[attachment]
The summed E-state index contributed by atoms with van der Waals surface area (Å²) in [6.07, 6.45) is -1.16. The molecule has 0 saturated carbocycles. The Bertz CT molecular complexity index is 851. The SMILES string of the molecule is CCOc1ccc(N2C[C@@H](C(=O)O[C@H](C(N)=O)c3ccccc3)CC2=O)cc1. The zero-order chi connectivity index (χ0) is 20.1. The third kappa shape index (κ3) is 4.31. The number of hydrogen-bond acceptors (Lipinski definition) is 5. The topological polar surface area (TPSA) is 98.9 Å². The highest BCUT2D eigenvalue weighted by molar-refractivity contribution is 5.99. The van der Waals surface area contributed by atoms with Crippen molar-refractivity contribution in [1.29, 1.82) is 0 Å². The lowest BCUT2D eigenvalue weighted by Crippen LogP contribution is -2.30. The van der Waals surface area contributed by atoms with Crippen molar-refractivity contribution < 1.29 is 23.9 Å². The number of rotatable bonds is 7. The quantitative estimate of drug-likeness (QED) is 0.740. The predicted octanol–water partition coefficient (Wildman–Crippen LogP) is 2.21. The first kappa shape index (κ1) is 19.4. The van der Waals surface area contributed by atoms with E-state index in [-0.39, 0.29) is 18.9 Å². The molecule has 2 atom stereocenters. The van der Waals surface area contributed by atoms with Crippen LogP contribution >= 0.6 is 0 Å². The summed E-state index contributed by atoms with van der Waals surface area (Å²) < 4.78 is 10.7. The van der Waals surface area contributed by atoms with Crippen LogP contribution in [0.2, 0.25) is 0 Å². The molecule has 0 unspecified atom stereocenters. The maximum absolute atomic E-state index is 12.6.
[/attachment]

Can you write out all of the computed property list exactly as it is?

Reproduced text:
The summed E-state index contributed by atoms with van der Waals surface area (Å²) in [6.07, 6.45) is -1.16. The molecule has 0 saturated carbocycles. The Bertz CT molecular complexity index is 851. The SMILES string of the molecule is CCOc1ccc(N2C[C@@H](C(=O)O[C@H](C(N)=O)c3ccccc3)CC2=O)cc1. The zero-order chi connectivity index (χ0) is 20.1. The third kappa shape index (κ3) is 4.31. The number of hydrogen-bond acceptors (Lipinski definition) is 5. The topological polar surface area (TPSA) is 98.9 Å². The highest BCUT2D eigenvalue weighted by molar-refractivity contribution is 5.99. The van der Waals surface area contributed by atoms with Crippen molar-refractivity contribution in [1.29, 1.82) is 0 Å². The lowest BCUT2D eigenvalue weighted by Crippen LogP contribution is -2.30. The van der Waals surface area contributed by atoms with Crippen molar-refractivity contribution < 1.29 is 23.9 Å². The number of rotatable bonds is 7. The quantitative estimate of drug-likeness (QED) is 0.740. The predicted octanol–water partition coefficient (Wildman–Crippen LogP) is 2.21. The first kappa shape index (κ1) is 19.4. The van der Waals surface area contributed by atoms with E-state index in [-0.39, 0.29) is 18.9 Å². The molecule has 2 atom stereocenters. The van der Waals surface area contributed by atoms with Crippen LogP contribution >= 0.6 is 0 Å². The summed E-state index contributed by atoms with van der Waals surface area (Å²) < 4.78 is 10.7. The van der Waals surface area contributed by atoms with Crippen LogP contribution in [0.2, 0.25) is 0 Å². The molecule has 0 unspecified atom stereocenters. The maximum absolute atomic E-state index is 12.6.